The price of a game.
The toilet in the amusement park.
The usual suspects.
Metal gates with tunduks.
On sale this week.
From a student paper: “When I or my friend gets a shot of me where I look hot, then I would think why not sharing this on Facebook and Instagram and let people know that sometimes I could be that handsome as well.”
From another paper: “It is well known that phone was the first connection thing before the progress.”
Some students from spring semester say the word they remember me using that caught their attention is squishy. Students from this semester say the word they remember me using that caught their attention is juicy. I teach journalism.
She was lying on the ground beside the garbage bins where I put my rubbish. Bishkek Park, a posh shopping center, is next door; maybe she lost her way from there. Or maybe she was tired of that life and this is as far as she got in her getaway plan.
Through the park beside the White House. This stone path cuts a diagonal through the trees and ends up at the edge of Panfilov, an amusement park behind Parliament. Isn’t there some kind of metaphor at play when an amusement park is located directly behind the building that is the seat of governmental power?
I like this path because I get off Chui, the main drag, and into the trees. Plus: There is usually no one here, and I am rewarded with that gorgeous and fleeting sensation that I am alone in the middle of a city.
In warmer months this half yurta is festooned with props (including a stuffed bear standing on all fours) and used as a backdrop for photos. In winter it looks broken and kind of lonely. When I walk past I am drawn to the chair. I fantasize about sitting there in some sort of ceremonial posture and waiting for the expressions of passersby. But I haven’t done that.
Random shots in Panfilov. Forlorn is the only word I can think of for an amusement park that sits quiet and empty. But there is also a kind of hopefulness that radiates from the bright colors. They telegraph that despite snow and winter and stillness, warmer days will come once more and so will people to fill the rides. They will return to be amused.
Sergei says there is no Russian translation for the words encourage or serendipity.
And I tell him there is no English translation for toska (a great spiritual anguish for an unspecified reason) or pachimoochka (someone who asks a lot of questions).
Clockwise from top left: Elina working on her story about the pain of broken friendships; George listening to his soundtrack for his piece about basketball; Veronika selecting images for her story about her uncle Viktor who was fell out of touch with his family for 25 years; and Alina composing a story about her brother Chingiz, who drowned when he was teenager.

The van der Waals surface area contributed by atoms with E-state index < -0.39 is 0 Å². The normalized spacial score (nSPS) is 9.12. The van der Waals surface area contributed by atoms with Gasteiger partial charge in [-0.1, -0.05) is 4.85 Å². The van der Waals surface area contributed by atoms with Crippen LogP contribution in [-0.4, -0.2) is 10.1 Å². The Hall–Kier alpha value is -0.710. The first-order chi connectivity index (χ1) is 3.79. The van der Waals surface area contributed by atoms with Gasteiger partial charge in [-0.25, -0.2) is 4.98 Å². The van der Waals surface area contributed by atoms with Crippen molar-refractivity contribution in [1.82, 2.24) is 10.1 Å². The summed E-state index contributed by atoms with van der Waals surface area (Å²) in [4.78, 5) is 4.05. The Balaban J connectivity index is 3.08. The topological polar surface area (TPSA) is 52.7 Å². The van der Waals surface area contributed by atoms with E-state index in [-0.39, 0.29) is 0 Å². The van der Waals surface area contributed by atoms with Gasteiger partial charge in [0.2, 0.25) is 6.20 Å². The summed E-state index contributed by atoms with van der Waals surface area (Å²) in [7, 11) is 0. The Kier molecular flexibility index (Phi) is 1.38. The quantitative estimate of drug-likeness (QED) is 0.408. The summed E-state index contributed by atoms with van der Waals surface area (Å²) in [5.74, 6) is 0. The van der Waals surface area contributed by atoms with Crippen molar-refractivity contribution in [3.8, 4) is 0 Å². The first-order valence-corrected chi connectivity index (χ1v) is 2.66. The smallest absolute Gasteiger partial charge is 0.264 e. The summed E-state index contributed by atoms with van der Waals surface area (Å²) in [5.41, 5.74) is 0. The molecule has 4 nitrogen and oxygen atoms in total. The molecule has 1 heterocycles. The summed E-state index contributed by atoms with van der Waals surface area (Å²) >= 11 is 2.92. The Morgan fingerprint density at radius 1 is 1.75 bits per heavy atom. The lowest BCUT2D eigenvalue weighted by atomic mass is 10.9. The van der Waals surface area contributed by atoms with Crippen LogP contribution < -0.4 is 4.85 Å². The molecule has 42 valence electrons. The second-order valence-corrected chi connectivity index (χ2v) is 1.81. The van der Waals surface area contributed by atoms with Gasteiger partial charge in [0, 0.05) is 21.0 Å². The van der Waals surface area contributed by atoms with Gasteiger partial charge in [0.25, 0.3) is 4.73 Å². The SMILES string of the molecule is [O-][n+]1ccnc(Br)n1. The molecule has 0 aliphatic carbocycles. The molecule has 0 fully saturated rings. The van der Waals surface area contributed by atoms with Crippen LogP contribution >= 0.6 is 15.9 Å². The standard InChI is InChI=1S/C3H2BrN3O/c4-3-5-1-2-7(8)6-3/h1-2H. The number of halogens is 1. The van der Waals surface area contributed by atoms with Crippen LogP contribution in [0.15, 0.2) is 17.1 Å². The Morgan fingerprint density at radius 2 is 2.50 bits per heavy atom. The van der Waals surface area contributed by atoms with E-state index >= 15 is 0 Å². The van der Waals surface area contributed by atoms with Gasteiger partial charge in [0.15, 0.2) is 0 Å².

Their assignment to finish our digital storytelling class is a 2:30-3:30 minute story from their lives. They are to tell the story using images, sound and voiceover. It is to be a story that pulses inside them and a story that has a universal theme. So they tell of love and of loss, of failure and of heartbreak, of reaching and of family. Their candor inspires me, and their stories remind me that we are all the same, all of us, from all over this wild and woolly world: We grieve. We try. We love. We lose. We honor those who came before us. We strive to become as whole as we can. We lurch toward making sense of it all.
The deadline for this final project is tomorrow. This morning, a Sunday, I walked at 9:30 through empty and icy city streets to the university and opened the media lab. I stayed for six hours, pulling up my chair beside each one to listen, to guide, to critique, to edit. I pulled up my chair to be near them, to hear them speak their stories. I pulled up my chair to honor them, to encourage them and to say to them that their stories have meaning and depth and importance. And they do.
I leave Bishkek in two weeks when this fall semester ends. Today was better than any farewell party I could conjure. Today we worked together, which is what drew me most to teaching journalism. To work with the work is the doorway into the deepest and most satisfying connection I can make with a student. And through these stories I see into their lives and into other worlds.
And I am forever changed.
An 8-minute video of some student work from digital storytelling.
She is three stories tall on Chui and Logvinenko, my first Bishkek neighborhood. Inside is a shiny new Kyrgyz Concept store. She reminds me of Chip Thomas and the Painted Desert Project back in northern Arizona in the Navajo nation.
28 days until I leave Sugar Town. My heart is open and tender.